The sound system purchase decision is often left up to the Principal or maybe the gym teacher, people who know what they’re about in the teaching profession but usually don’t know what to look for in a sound system. The drama teachers most often know about the visual elements of lighting, set, costume and make-up and the music teachers know about band instruments and singing but very little about what constitutes a good sound system for their needs.
St. Andrew’s College, in Aurora, ON, was in the process of outfitting two gymnasiums and a swimming pool with sound systems. They initially based their budgets on quotations from two local music stores, but realized that firms supplying car audio and home theatre equipment were not capable of specifying or supplying a proper system. They got a quote from a professional sound shop, but it was well beyond their budget.
All three spaces were specified identically even though the pool was much smaller and had only a nine-foot ceiling. The systems each consisted of four plastic 15″ boxes with about 1,200 watts of power, and an 8-channel mixer with slider volume controls – less than ideal in a sweaty gym environment and worse in a chlorine treated pool, because the open faders will tend to get dirty and corrode over time. They only needed the capability of controlling 2 mics and a CD player. A Symetrix 450 mixer gave them the control of a wireless and a wired mic and a CD player, with remote control. The built-in VCA controls of the 450 also gives them the remote volume control that they wanted. The plan to mount all those speakers on the far wall from the bleachers would have blasted sound all the way across the gym floor, reflecting off every hard and flat surface on the way. A single Soundsphere speaker was positioned right above the bleachers providing clarity and speech intelligibility at modest levels. They also saved about $6,000.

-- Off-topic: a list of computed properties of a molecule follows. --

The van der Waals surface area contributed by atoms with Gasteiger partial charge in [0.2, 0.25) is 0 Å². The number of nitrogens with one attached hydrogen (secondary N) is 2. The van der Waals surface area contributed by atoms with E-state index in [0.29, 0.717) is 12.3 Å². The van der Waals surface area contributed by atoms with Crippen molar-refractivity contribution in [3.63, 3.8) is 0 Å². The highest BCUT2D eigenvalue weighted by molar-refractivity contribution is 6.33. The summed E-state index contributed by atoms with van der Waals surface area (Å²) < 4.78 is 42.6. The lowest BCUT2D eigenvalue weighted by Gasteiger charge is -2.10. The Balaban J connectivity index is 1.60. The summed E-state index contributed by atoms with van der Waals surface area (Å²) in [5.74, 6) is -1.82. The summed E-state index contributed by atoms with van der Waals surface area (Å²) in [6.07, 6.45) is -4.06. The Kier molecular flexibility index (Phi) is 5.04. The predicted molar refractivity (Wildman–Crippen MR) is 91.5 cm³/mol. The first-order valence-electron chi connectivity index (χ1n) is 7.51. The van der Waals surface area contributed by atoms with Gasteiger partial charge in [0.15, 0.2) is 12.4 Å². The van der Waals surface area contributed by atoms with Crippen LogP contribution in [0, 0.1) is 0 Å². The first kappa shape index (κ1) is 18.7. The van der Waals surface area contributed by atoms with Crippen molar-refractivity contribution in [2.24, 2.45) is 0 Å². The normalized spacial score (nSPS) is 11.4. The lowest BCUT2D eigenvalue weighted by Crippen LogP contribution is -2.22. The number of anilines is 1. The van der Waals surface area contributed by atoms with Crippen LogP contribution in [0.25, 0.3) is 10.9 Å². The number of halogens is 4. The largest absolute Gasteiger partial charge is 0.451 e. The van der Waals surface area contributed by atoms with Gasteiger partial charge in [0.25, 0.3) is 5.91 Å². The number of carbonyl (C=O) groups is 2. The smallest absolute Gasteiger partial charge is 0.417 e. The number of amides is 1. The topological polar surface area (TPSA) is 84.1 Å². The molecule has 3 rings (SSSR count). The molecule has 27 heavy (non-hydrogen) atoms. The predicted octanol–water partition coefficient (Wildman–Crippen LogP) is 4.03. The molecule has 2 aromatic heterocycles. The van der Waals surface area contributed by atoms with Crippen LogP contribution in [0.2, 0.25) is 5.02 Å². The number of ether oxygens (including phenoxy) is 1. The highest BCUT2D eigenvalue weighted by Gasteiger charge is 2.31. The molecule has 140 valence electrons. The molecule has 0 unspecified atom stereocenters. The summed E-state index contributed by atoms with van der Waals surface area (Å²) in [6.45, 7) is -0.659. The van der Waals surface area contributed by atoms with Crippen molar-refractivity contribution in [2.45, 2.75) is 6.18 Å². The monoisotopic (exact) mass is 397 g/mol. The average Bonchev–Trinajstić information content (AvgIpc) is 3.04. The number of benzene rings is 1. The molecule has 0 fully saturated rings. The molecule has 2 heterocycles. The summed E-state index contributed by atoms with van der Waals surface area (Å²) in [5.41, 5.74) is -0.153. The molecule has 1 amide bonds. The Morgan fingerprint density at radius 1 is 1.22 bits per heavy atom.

Don Barber is an audio consultant with Sound Design & Consultant, and can be reached by e-mail at firstname.lastname@example.org.